Tag Archives: food

The Importance of Cows

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By Casera

When people first moved to Joplin to mine, they brought with them animals. Many of these animals were cows. The cows were used for milk and meat. The farmers were in charge of keeping track of the animals and getting meat and dairy products to the miners. The farmers  would have to find a water source, a barn, and a field for their cows.

The average day for a Joplin farmer would begin bright and early when he would milk the cow. He had to sit on a stool and place a pail under the cow to catch the milk. Then he would grab and pull the cow’s udder. The milk would squirt out, and once he had emptied out the cow’s milk sac, he would move on to the next cow. The milk would then be taken back to his house and used for making cheese, making butter, cooking, and for drinking.

Next, the farmer had to take the cows down to the water. Sometimes they would drink out of a trough and sometimes from a spring or another body of water. “My job was to lead all the cows down to the spring after school,” said Delores Johnson, a longtime area resident who grew up on a Joplin farm.  She explained her daily chores to me. “After I did that, my parents would take them to the field and let them graze. The cows would stay there for the whole day. At night my parents would take the cows back to their barn.” This process was repeated daily.

Cows were an important part of a Joplin resident’s life. They were vital for milk and meat. Even though Joplin started as a mining town, the city may not have been as successful without cows and farmers. They provided the necessary food to the miners and their families helping Joplin to become the boom town it was and the city it is.

Joplin, Missouri: Then and Now

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Joplin has changed tremendously in the past 90 years. There are obvious differences in the style of clothes, the type of food,
and the norms of society.

Ninety-one year old Bettye Foust, who now lives at Spring River Christian Village Nursing Home, was born and raised in Joplin, Missouri. When she was a kid she lived in a small home with three brothers and sisters. Helping out around the house and with the preparation of food wasn’t mandatory for them, but they did pitch in every once in awhile.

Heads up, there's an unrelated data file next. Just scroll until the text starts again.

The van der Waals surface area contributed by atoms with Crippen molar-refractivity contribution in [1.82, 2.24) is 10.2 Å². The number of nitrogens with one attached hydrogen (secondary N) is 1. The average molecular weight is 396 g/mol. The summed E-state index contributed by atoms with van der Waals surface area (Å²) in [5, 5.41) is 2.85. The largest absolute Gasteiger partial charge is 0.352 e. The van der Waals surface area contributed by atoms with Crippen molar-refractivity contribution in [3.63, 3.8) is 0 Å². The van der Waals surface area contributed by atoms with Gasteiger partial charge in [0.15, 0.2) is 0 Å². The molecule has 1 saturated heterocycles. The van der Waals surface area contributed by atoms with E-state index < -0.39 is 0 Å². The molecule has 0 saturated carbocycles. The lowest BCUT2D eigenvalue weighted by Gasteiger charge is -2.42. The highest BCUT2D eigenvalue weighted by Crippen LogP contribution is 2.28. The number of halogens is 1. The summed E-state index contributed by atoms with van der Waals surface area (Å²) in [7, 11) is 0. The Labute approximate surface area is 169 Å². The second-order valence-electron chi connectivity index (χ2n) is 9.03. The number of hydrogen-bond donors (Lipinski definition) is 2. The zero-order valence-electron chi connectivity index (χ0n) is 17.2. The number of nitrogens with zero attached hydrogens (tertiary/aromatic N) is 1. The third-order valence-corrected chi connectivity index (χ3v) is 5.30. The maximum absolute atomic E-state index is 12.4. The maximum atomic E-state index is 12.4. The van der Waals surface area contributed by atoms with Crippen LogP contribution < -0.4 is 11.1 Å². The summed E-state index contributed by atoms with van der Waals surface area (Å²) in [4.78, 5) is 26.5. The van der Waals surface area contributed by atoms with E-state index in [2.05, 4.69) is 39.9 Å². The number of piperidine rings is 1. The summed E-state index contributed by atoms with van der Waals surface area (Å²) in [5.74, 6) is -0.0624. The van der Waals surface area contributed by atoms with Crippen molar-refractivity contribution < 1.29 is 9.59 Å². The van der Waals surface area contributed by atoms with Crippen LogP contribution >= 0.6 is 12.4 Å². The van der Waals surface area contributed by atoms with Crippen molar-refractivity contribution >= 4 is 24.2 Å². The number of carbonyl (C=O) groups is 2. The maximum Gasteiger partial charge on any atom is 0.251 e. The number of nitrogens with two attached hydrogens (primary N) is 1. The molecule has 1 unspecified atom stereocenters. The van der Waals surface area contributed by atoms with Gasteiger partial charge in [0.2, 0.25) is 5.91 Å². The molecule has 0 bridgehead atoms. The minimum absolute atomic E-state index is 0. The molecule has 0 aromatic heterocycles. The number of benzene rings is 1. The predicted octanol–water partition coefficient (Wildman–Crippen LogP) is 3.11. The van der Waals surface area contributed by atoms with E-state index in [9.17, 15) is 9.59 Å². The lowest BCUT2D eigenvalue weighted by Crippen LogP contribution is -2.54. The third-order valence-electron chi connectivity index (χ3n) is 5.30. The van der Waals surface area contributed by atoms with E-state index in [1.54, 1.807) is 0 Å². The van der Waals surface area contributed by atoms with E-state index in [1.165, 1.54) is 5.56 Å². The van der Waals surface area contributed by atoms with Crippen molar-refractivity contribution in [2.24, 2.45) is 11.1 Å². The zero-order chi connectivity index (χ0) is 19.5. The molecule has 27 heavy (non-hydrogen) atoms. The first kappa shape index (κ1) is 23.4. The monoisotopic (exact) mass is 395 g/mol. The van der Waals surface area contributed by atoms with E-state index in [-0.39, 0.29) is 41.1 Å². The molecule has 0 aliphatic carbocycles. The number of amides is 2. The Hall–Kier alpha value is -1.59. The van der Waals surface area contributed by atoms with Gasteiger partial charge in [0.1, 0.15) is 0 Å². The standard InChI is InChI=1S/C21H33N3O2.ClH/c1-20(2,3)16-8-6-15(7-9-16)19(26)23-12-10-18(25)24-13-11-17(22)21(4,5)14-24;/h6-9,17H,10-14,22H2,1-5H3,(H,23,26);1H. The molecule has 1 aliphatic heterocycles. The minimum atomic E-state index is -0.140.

“Back then, kids didn’t really help out too much; we definitely didn’t help out as much as we should have. When we did, though, it was always fun,” said Foust.

Foust attended high school at the old Memorial High School where Joplin High School’s ninth and tenth center is now located. School was very different back then, as everything was done on paper or a black board. Now, Joplin High School students use  laptops and Smart Boards.

"Historic Joplin." Historic Joplin RSS. N.p., n.d. Web. 10 Dec. 2012.

“Historic Joplin.” Historic Joplin RSS. N.p., n.d. Web. 10 Dec. 2012.

As was common in the 1920s, Foust’s clothes were made by her mother most of the time. She wore cotton dresses that went down to about mid-calf. Pants were not allowed for women at the time.  Although her family did not have a farm, they did have one dairy cow that provided milk for their family, and sometimes for the neighbors. Foust’s daily diet was mainly starches; she had tomatoes and potatoes that her family grew in their garden. Meat, when they had it, was a luxury. Only the richer families could afford to have meat for dinner.

“We only had meat a couple of times, from what I can remember, but when we did, I savored every last bite of it,” said Foust.

Downtown Joplin in the late 20s was the place to be on the weekends. Not only was every business located there, but there were frequent festivals and parades.

“There was always something going on, on a Friday or Saturday. It would be packed with so many people. Sometimes it felt like all

MorgueFile Free Photo.” IMG_9727-lt.jpg. N.p., n.d. Web. 10 Dec. 2012.

of Joplin was there. It was definitely the place to hangout,” recalled Foust.

Every summer around May, Joplin would have a huge festival that just about everyone would attend. There were tons of food to eat and numerous activities to participate in. The activities brought people from anywhere around Joplin who would come to join in the fun. Foust recalls that one year there was even a ferris wheel that, at the time, was the biggest one in the US.

Joplin sure seemed the place to be in the late 1920s. It has grown in many ways and one can assume it will continue to grow.

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